In February 2021, the Supreme Court unanimously ruled that Shamima Begum would not be permitted to return to the UK and fight her citizenship case.
Originally from Bethnal Green, east London, Ms Begum and two other schoolgirls left the UK and travelled to Syria to join Islamic State. Ten days after arriving in Syria, she married Dutch convicted terrorist Yago Riedijk. Whilst in Syria she gave birth to three children, all of whom died.
In 2019, then-Home Secretary Sajid Javid stripped Begum of her citizenship on grounds of national security. In July 2020, the Court of Appeal concluded that the only way for her to face a fair trial was to allow her back onto British soil, because she could not appeal the decision from the camp in Syria, where she lives.
The Home Office subsequently appealed to the Supreme Court, successfully, that to allow her back into the country would “create significant national security risks”.
The Supreme Court ruled said that “right to a fair hearing does not trump all other considerations, such as the safety of the public.”
It has raised debate about how states should deal with jihadists and those who choose to fly to countries to support and fight with Islamic State and other terrorist organisations.
The argument is mainly driven by the fundamental principle of of access to justice and the right to a fair trial, rather then simplifying it to issues of security or Begum’s individual testimony.
In 2015, Shamima Begum travelled to Syria to join Islamic State at the age of just 15, along with two other schoolgirls. Referred to by the British press as ‘the Bethnal Green trio’, the girls flew via Turkey to join the Daesh.
Whilst in Syria, Begum was allegedly a part of enforcing ISIL’s ‘morality police’, and earned a reputation for being a strict enforcer of rules such as dress codes for women.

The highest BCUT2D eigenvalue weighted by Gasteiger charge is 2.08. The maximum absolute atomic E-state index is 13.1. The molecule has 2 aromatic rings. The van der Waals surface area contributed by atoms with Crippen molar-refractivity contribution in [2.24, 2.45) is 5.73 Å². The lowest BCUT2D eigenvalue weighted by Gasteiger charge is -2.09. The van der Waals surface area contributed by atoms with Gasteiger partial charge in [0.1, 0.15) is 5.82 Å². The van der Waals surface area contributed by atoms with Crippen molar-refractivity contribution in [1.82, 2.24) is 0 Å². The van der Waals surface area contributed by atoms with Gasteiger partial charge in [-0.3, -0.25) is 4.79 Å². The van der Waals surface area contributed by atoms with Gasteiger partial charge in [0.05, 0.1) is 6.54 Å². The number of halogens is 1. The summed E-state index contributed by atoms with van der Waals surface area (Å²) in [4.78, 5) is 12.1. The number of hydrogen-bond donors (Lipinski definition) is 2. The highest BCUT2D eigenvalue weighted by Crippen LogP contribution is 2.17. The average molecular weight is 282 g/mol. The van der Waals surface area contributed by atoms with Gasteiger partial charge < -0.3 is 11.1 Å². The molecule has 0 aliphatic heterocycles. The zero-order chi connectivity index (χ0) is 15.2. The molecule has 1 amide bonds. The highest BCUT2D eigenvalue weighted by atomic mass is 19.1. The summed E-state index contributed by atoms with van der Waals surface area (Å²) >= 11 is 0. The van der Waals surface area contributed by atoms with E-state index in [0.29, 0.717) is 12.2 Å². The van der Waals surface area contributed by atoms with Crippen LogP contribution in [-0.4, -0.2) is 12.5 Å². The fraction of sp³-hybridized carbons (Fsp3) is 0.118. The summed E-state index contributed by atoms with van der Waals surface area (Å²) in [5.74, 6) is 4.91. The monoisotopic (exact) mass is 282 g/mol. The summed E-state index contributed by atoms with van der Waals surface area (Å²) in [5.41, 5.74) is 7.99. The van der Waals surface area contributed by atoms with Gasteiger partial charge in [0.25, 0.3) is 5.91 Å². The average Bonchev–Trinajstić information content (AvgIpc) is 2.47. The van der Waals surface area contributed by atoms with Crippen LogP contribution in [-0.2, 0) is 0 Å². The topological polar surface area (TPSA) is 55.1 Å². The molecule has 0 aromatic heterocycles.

Begum married Dutch-born Muslim convert and convicted terrorist Yago Riedijk. She also gave birth to three children, two of whom died from malnutrition and one from a lung infection.
Begum was also known for her callous and inhumane attitudes and remarks towards acts of terrorism that ISIS has been responsible for. She commented that she had no regrets joining ISIL and was “unfazed” when she observed the head of a decapitated man because “he was an enemy of Islam”.
When asked about the 2017 Manchester bombings, in which 22 people were killed at an Ariana Grande concert, she said the killings were “justified”.
She commented, “It’s a two-way thing really because women and children are being killed in the Islamic State right now and it’s kind of retaliation. Their justification was that it’s retaliation so I thought OK that is a fair justification.”
Despite this, Begum wishes to return to the UK to fight for her British citizenship after being stripped of it by then-Home Secretary Sajid Javid. It comes after ISIL’s grip on Syria and nearby Iraq had since crumbled, and years of hardship for Begum followed.
The UK government opted has revoked Begum’s citizenship and successfully appealed to the Supreme Court that Begum should not be allowed back to the UK to face trials for her crimes.
Debate has risen as to the morality and legality of the government’s actions. Some believe that she is being denied the right to due process, whilst others think she deserves all the bad luck she is receiving.
Some question whether it is moral or ethical to allow the government to treat returning jihadists in this manner, and would argue that it sets a dangerous precedent for those people with dual citizenship who may find themselves in similar positions. Would the government abandon them in the way they did with Begum?
On the other hand, people have expressed approval at the tough measures the government is taking to prevent her return. They feel it would set a bad precedent for potential jihadists who wish to travel to countries like Syria to fight for Islamic State, who would see that they could return to the UK whenever they wished simply by apologising.